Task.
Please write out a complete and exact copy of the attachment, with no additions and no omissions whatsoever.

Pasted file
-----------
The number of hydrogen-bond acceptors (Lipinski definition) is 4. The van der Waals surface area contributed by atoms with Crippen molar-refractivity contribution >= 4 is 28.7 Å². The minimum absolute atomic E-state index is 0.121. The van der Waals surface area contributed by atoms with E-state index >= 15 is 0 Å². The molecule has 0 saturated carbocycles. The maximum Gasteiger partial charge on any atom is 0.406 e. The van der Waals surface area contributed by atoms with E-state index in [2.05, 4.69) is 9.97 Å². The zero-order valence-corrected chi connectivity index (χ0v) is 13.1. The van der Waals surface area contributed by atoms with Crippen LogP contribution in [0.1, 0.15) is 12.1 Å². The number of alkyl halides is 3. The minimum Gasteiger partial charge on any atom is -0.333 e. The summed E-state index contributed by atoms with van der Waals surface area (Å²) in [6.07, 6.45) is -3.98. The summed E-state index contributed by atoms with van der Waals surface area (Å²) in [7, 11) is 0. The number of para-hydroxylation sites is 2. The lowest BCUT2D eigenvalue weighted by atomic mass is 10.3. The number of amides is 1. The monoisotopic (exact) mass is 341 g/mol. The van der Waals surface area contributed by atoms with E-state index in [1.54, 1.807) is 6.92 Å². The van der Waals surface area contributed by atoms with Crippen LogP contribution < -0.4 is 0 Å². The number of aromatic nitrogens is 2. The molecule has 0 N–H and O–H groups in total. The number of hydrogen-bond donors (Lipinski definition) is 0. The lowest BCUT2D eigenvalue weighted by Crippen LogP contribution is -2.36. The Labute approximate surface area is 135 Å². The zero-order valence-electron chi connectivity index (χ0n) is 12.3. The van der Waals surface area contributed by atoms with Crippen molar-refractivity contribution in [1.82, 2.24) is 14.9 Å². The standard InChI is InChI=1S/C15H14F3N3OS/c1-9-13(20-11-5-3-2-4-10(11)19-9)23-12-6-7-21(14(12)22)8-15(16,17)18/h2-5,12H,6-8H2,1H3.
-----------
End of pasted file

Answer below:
The number of hydrogen-bond acceptors (Lipinski definition) is 4. The van der Waals surface area contributed by atoms with Crippen molar-refractivity contribution >= 4 is 28.7 Å². The minimum absolute atomic E-state index is 0.121. The van der Waals surface area contributed by atoms with E-state index >= 15 is 0 Å². The molecule has 0 saturated carbocycles. The maximum Gasteiger partial charge on any atom is 0.406 e. The van der Waals surface area contributed by atoms with E-state index in [2.05, 4.69) is 9.97 Å². The zero-order valence-corrected chi connectivity index (χ0v) is 13.1. The van der Waals surface area contributed by atoms with Crippen LogP contribution in [0.1, 0.15) is 12.1 Å². The number of alkyl halides is 3. The minimum Gasteiger partial charge on any atom is -0.333 e. The summed E-state index contributed by atoms with van der Waals surface area (Å²) in [6.07, 6.45) is -3.98. The summed E-state index contributed by atoms with van der Waals surface area (Å²) in [7, 11) is 0. The number of para-hydroxylation sites is 2. The lowest BCUT2D eigenvalue weighted by atomic mass is 10.3. The number of amides is 1. The monoisotopic (exact) mass is 341 g/mol. The van der Waals surface area contributed by atoms with E-state index in [1.54, 1.807) is 6.92 Å². The van der Waals surface area contributed by atoms with Crippen LogP contribution < -0.4 is 0 Å². The number of aromatic nitrogens is 2. The molecule has 0 N–H and O–H groups in total. The number of hydrogen-bond donors (Lipinski definition) is 0. The lowest BCUT2D eigenvalue weighted by Crippen LogP contribution is -2.36. The Labute approximate surface area is 135 Å². The zero-order valence-electron chi connectivity index (χ0n) is 12.3. The van der Waals surface area contributed by atoms with Crippen molar-refractivity contribution in [1.82, 2.24) is 14.9 Å². The standard InChI is InChI=1S/C15H14F3N3OS/c1-9-13(20-11-5-3-2-4-10(11)19-9)23-12-6-7-21(14(12)22)8-15(16,17)18/h2-5,12H,6-8H2,1H3.